AMPRI- An Overview
Advanced Materials and Processes Research Institute (AMPRI), Bhopal was instituted in May 1981 as “Regional Research Laboratory” (RRL) and officially started functioning from CSIR, New Delhi. The institute was then shifted to Bhopal and was located in the then Bhopal (now Barkatullah) University campus. It subsequently found a place in the present premises in December 1983; the premise which was originally built to accommodate a Cooperative Training College. The laboratory initially had about 15 scientists, with 10 of them specializing in metallurgy/materials science. This was the core strength of the institute at that time.
The institute carried out projects on the synthesis and characterization of aluminum-graphite metal matrix composites and natural fibres. Gradually the scope of R&D broadened to include waste to wealth (building materials and wood substitute), mineral processing, environmental impact assessment, water resource modelling and problems related to agricultural, mining, sugar mill and thermal power plant machinery components. Health assessment, improvement and failure analysis of engineering components/systems and development of lightweight materials/components/products and processes for the automobile sector constituted other activities of significance. The work was extended with FEM simulation and modelling which became an integral part of the studies in many cases. Through its activities on water resource modelling, surface treated agricultural implements, bell metal artefacts, handicrafts using sisal fibre, use of fly ash for agricultural soil reclamation, etc., it became visible as a promising institute for rural technologies specific to problems related to the state of Madhya Pradesh.
The Governing Body of the Council of Scientific & Industrial Research renamed all its five Regional Research Laboratories (RRLs) to enable them to reflect a futuristic outlook. The changed profiles of the laboratories with respect to their direction of growth, orientation of expertise and accumulated excellence have all been weighed in while rechristening them. The name change from Regional Research Laboratory, Bhopal to Advanced Materials and Processes Research Institute (AMPRI) is effective from March 6, 2007. In consonance with the new identity, R&D programmes in lightweight materials such as Al and Mg alloys, metallic and polymer based composites, foams, and functional materials; nano-materials; new materials based on industrial wastes such as fly ash and red mud; and CSIR-800 projects of societal relevance have been undertaken. These programmes have a industry/user link from inception stage. A state of the art processing and characterization facility and simulation modelling capabilities are being set up to trigger new materials development, innovations and improvements.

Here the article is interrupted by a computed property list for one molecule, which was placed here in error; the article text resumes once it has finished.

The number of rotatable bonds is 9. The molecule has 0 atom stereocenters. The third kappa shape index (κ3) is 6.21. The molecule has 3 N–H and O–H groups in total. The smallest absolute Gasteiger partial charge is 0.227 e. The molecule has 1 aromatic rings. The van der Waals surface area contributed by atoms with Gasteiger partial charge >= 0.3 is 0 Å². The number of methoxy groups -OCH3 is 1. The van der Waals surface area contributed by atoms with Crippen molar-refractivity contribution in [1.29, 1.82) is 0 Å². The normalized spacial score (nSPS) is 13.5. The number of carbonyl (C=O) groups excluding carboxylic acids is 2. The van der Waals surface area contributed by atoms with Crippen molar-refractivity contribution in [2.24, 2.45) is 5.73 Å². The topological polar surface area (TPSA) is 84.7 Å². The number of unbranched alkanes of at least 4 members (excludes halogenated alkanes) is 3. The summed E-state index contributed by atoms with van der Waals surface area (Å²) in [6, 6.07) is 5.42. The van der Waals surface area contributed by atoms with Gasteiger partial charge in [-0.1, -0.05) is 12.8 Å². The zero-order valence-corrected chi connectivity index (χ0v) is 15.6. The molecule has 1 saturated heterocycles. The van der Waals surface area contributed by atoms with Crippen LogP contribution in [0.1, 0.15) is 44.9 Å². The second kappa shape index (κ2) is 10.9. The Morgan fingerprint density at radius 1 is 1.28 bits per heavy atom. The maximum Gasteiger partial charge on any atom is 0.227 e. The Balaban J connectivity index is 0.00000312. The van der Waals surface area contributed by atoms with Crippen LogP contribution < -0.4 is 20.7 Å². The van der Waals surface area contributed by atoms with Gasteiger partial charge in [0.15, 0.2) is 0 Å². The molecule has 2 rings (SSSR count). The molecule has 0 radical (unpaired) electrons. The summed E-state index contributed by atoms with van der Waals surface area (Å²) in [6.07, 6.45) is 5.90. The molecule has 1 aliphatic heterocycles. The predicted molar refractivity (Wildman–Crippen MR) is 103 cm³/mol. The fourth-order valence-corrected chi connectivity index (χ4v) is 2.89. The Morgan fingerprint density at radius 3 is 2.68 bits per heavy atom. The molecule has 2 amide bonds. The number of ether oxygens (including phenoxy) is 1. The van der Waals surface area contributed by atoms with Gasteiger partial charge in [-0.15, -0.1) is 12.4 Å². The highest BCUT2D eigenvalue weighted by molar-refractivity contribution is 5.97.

Current Programmes and Future Perspectives
The present manpower includes 43 scientists (against the sanctioned strength of 56) that are well trained in different disciplines of materials science and other related areas along with 86 supporting staff. The number of scientists is planned to increase to ~80 in the near future in view of the widened range of R&D activities. AMPRI is equipped with modern facilities for material synthesis, processing and property characterization such as SEM, pressure die casting machine, semisolid processing unit, rolling mill, Mg melting unit etc. FESEM, cryomilling unit and those related to nanoscale R&D are being established.
The current activities of AMPRI are broadly categorised under:
- Lightweight Materials
- Nanostructured Materials
- Smart and Functional materials
- Waste to Wealth
In the category of lightweight materials, important activities relate to Al metal matrix composites, polymer matrix composites, Al foam and Mg-based alloys. AMPRI has laid a major emhasis on lightweight materials development like Al foam, Mg-based alloys, in-situ MMCs and nanostructured materials. Also, activities on electromagnetic forming, smart and functional materials, steel and Ti foams, and materials modelling and design are in the offing.
In the area of Waste to Wealth, the institute largely worked on the utilization of flyash and Redmud. The institute has developed wood substitute technology using redmud, flyash and natural fibers and has potential applications for making doors, panels, partitions and furniture. AMPRI has developed Radiation Shielding Materials from Red Mud and holds a US Patent on the work. The potential applications of this technology will be for the shielding of gamma and neutron in nuclear power plants and for diagnostic X-ray shielding in X-ray and CT scan rooms.
AMPRI has worked on various rural development and dissemination activities which will have large implications for CSIR-800. During 11th Five Year Plan the institute has taken up a project under Rural Sector Projects – Sisal Fiber Technologies for Rural Employment Generation. Sisal plant produces the hardest vegetable fiber which will have applications in cordage and handicrafts. The yarn and textile made out of this fiber is used for making composites for applications in sectors like housing, automobile, geotextiles, etc.
The overall objective of AMPRI is to achieve a world-class status in the area of engineering materials, component and process development. Accordingly, the HR Profile and S&T infrastructure would address to the needs of fundamental and applied research, technology development and business development in the area of materials of the future. The present resource base being created would not only provide commercial tractability for the present but also provide a root for more lucrative, elite and innovative areas of the future. It is envisaged to make the institute a place of pilgrimage for top material scientists and the stakeholders.